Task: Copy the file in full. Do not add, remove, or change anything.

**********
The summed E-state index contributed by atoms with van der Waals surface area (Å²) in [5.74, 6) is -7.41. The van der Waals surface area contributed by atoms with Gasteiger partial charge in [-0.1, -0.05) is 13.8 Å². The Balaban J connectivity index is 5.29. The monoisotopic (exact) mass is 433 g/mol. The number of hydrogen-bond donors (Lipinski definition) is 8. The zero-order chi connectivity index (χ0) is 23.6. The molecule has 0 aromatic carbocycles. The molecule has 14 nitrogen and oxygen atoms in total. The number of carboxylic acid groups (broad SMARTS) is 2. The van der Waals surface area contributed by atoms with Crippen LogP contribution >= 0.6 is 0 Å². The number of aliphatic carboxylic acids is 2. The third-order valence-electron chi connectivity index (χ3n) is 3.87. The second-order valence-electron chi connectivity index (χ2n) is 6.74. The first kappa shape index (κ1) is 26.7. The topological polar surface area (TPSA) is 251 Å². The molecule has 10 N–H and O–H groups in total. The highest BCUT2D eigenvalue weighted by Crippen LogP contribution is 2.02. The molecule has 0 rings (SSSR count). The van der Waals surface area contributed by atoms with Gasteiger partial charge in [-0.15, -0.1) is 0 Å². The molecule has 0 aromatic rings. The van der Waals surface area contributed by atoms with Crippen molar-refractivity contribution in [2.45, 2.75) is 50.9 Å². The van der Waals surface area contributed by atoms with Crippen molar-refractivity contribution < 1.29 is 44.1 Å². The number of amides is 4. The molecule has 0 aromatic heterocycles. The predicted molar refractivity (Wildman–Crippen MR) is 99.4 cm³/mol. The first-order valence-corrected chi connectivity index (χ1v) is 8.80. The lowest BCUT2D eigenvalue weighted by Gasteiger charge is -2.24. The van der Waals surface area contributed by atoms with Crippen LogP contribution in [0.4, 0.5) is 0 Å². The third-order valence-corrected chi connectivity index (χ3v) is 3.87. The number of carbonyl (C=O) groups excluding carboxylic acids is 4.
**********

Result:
The summed E-state index contributed by atoms with van der Waals surface area (Å²) in [5.74, 6) is -7.41. The van der Waals surface area contributed by atoms with Gasteiger partial charge in [-0.1, -0.05) is 13.8 Å². The Balaban J connectivity index is 5.29. The monoisotopic (exact) mass is 433 g/mol. The number of hydrogen-bond donors (Lipinski definition) is 8. The zero-order chi connectivity index (χ0) is 23.6. The molecule has 0 aromatic carbocycles. The molecule has 14 nitrogen and oxygen atoms in total. The number of carboxylic acid groups (broad SMARTS) is 2. The van der Waals surface area contributed by atoms with Crippen LogP contribution >= 0.6 is 0 Å². The number of aliphatic carboxylic acids is 2. The third-order valence-electron chi connectivity index (χ3n) is 3.87. The second-order valence-electron chi connectivity index (χ2n) is 6.74. The first kappa shape index (κ1) is 26.7. The topological polar surface area (TPSA) is 251 Å². The molecule has 10 N–H and O–H groups in total. The highest BCUT2D eigenvalue weighted by Crippen LogP contribution is 2.02. The molecule has 0 rings (SSSR count). The van der Waals surface area contributed by atoms with Gasteiger partial charge in [-0.15, -0.1) is 0 Å². The molecule has 0 aromatic rings. The van der Waals surface area contributed by atoms with Crippen molar-refractivity contribution in [2.45, 2.75) is 50.9 Å². The van der Waals surface area contributed by atoms with Crippen molar-refractivity contribution < 1.29 is 44.1 Å². The number of amides is 4. The molecule has 0 aromatic heterocycles. The predicted molar refractivity (Wildman–Crippen MR) is 99.4 cm³/mol. The first-order valence-corrected chi connectivity index (χ1v) is 8.80. The lowest BCUT2D eigenvalue weighted by Gasteiger charge is -2.24. The van der Waals surface area contributed by atoms with Crippen LogP contribution in [0.4, 0.5) is 0 Å². The third-order valence-corrected chi connectivity index (χ3v) is 3.87. The number of carbonyl (C=O) groups excluding carboxylic acids is 4.